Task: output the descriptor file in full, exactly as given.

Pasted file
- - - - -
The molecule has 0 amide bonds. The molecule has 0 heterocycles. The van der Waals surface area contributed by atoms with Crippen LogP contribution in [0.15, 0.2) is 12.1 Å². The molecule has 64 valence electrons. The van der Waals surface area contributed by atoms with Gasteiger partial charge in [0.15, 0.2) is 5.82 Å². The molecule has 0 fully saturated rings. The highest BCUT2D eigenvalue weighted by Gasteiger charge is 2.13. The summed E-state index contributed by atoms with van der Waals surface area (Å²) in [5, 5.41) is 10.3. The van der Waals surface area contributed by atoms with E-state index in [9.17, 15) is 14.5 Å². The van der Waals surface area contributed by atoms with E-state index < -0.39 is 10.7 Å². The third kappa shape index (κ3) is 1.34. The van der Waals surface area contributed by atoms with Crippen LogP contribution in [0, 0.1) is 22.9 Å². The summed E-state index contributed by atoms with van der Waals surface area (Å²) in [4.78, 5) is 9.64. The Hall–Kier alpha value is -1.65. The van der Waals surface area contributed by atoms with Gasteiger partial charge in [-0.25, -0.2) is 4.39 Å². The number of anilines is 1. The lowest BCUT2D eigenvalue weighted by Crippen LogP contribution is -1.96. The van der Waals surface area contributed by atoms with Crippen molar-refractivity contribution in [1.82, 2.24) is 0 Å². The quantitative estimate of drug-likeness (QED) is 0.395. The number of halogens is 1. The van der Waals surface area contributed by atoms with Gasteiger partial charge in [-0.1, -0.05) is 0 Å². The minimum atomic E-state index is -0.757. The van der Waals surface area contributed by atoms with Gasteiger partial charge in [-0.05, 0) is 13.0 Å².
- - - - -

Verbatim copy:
The molecule has 0 amide bonds. The molecule has 0 heterocycles. The van der Waals surface area contributed by atoms with Crippen LogP contribution in [0.15, 0.2) is 12.1 Å². The molecule has 64 valence electrons. The van der Waals surface area contributed by atoms with Gasteiger partial charge in [0.15, 0.2) is 5.82 Å². The molecule has 0 fully saturated rings. The highest BCUT2D eigenvalue weighted by Gasteiger charge is 2.13. The summed E-state index contributed by atoms with van der Waals surface area (Å²) in [5, 5.41) is 10.3. The van der Waals surface area contributed by atoms with E-state index in [9.17, 15) is 14.5 Å². The van der Waals surface area contributed by atoms with E-state index < -0.39 is 10.7 Å². The third kappa shape index (κ3) is 1.34. The van der Waals surface area contributed by atoms with Crippen LogP contribution in [0, 0.1) is 22.9 Å². The summed E-state index contributed by atoms with van der Waals surface area (Å²) in [4.78, 5) is 9.64. The Hall–Kier alpha value is -1.65. The van der Waals surface area contributed by atoms with Gasteiger partial charge in [-0.25, -0.2) is 4.39 Å². The number of anilines is 1. The lowest BCUT2D eigenvalue weighted by Crippen LogP contribution is -1.96. The van der Waals surface area contributed by atoms with Crippen molar-refractivity contribution in [1.82, 2.24) is 0 Å². The quantitative estimate of drug-likeness (QED) is 0.395. The number of halogens is 1. The van der Waals surface area contributed by atoms with Gasteiger partial charge in [-0.1, -0.05) is 0 Å². The minimum atomic E-state index is -0.757. The van der Waals surface area contributed by atoms with Gasteiger partial charge in [-0.05, 0) is 13.0 Å².